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pault

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pault last won the day on November 2 2015

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  1. 1.... 0 And it's time for "Bibi vs the Invaders - That's Not a Gun Mum, He's Just Happy to See You" Well, still today's work to go but as good as zero I think.
  2. Not sure if that shows how bad poaching is or how li frequently desnaring is done. Either way it's not good. In response to your question, realise that visiting Meru is important? It is a place that really needs visitors and camps or small lodges to keep it viable. It is very much like a piece of land reclaimed from the desert - any neglect and to the desert it will return in a flash. However, since the snares were mainly at the park borders and the area is well populated, community outreach and desnaring are probably all anyone can do.
  3. @Zoooom. You are welcome and sorry for the typos.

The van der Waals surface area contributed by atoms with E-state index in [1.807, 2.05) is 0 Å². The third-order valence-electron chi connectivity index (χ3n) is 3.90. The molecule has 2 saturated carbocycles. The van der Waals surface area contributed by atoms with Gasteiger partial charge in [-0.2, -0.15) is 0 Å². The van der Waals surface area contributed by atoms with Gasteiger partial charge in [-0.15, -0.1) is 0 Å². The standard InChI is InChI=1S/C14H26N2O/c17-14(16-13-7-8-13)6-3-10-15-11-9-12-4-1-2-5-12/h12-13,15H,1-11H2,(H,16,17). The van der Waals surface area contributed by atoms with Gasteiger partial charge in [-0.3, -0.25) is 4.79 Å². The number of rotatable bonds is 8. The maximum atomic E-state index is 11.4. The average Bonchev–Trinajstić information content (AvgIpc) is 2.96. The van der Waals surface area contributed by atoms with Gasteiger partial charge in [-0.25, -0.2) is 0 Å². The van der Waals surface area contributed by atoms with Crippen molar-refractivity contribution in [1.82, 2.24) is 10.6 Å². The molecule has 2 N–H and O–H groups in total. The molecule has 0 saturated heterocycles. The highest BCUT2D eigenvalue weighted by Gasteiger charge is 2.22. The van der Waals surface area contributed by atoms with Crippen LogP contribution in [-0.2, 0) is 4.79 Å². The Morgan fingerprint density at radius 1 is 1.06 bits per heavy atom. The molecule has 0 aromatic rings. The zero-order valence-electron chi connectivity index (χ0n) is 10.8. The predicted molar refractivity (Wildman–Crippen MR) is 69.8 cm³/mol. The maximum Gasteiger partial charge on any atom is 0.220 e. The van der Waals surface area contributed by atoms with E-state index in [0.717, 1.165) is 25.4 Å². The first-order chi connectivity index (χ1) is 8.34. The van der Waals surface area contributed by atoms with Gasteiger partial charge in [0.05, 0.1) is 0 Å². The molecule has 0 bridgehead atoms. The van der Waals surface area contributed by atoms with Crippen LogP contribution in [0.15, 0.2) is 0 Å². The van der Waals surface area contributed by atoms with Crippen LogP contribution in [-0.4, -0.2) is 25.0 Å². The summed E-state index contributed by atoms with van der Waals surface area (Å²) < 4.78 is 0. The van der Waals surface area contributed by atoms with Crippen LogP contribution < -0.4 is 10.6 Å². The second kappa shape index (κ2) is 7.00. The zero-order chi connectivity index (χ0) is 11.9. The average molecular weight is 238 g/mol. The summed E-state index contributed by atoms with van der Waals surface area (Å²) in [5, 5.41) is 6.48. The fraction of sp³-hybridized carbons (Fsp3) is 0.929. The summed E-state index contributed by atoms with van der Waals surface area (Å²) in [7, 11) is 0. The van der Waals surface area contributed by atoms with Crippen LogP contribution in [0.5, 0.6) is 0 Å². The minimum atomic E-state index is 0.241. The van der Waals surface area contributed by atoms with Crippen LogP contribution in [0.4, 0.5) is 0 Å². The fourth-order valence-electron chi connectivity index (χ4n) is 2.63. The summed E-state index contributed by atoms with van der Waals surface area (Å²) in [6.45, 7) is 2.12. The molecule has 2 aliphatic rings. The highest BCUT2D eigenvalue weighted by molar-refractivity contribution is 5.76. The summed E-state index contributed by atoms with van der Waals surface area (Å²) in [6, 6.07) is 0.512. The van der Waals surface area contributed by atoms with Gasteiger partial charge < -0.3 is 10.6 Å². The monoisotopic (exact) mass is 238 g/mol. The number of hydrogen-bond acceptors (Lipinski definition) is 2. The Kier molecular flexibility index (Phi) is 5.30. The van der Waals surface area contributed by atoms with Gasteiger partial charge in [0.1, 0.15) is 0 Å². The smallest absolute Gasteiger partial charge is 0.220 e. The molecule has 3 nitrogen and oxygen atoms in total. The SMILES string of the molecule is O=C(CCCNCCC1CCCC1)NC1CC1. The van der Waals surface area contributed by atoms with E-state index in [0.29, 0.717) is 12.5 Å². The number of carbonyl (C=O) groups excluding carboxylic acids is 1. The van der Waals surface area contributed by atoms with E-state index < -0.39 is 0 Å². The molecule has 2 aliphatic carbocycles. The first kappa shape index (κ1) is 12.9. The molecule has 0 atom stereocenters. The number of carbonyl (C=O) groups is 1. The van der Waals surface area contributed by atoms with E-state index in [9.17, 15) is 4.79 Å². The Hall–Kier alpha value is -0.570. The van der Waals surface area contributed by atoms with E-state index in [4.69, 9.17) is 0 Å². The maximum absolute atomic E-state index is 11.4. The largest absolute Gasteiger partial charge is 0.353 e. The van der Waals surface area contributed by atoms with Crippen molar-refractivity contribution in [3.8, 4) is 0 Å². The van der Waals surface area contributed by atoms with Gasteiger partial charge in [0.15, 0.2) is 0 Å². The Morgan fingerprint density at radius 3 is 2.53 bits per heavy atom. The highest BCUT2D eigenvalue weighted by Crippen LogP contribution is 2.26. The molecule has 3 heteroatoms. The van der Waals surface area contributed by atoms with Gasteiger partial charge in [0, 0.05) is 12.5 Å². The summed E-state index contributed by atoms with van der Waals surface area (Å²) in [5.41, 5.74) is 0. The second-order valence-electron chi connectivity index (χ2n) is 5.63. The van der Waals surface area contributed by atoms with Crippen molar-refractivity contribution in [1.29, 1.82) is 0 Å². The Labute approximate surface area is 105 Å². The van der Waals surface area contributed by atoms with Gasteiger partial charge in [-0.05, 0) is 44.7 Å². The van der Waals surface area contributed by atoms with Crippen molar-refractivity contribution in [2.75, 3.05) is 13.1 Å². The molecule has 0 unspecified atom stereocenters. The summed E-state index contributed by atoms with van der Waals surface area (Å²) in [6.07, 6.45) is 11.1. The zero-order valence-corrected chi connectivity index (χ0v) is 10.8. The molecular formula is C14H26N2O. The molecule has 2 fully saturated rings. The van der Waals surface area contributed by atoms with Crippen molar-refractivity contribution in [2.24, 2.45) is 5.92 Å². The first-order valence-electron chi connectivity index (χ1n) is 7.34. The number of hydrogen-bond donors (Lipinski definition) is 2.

4. For first time and if you want to do it fairly independently, the two best choices are probably South Africa and Kenya, because they have very well developed industries, both have some kind of domestic market and both have convenient and comprehensive transportation options (especially South Africa). This gives you a wide range of options. However, other countries are barely more difficult so once you decide what you want and how to do it, do compare e.g. Kenya with Tanzania or Uganda or South Africa with Namibia, Botswana, Xambia or Zimbabwe. AS for time of year, that really depends on what you want to do, what your budget is and where exactly you are going. However, generally speaking June to October is going to be good for wildlife and travale won't be made difficult by heavy rains. Can't stress enough though that you can't really decide on this until you decide where you want to go and what you want to do. However, if you find what you want to do and see is outside your budget, traveeling in the "green season" can be a lot cheaper and still very good. I'd recommend the green season option more for small camps in remote locations, flying in though. If the East African wildebeest/ zebra migration is a must (and it is only one of the wildlife spectacles) then Kenya and Tanzania are your only options. Questions to ask yourself. Do you want to do other things? Hiking, mountain climbing, climb a volcano, fishing, tropical hideaway, water sports, diving, birding, cultural experiences, selfies on the equator, see spectaular arid scenery, esperience tsome of the driest places on earth, etc. These can all be done much more cheaply than safari and so can make a 2-3 week trip more affordablle -provided they are of real, genuine interest. Would you do self-catering, camping in small tents, drive yourselves? Sleep in hotels that smell fiunny? What would your limit be? Get some guidebooks to start with. Both Rough Guide and Bradt do East Africa well. Bradt seem significantly better for Souhern Africa but I haven't read them all and don;t use them a lot now. Really that is where to start. Kenya and South Africa. You'll have a much clearer idea after that and people will be able to help you fine tune (even if fine tune includes movung country!)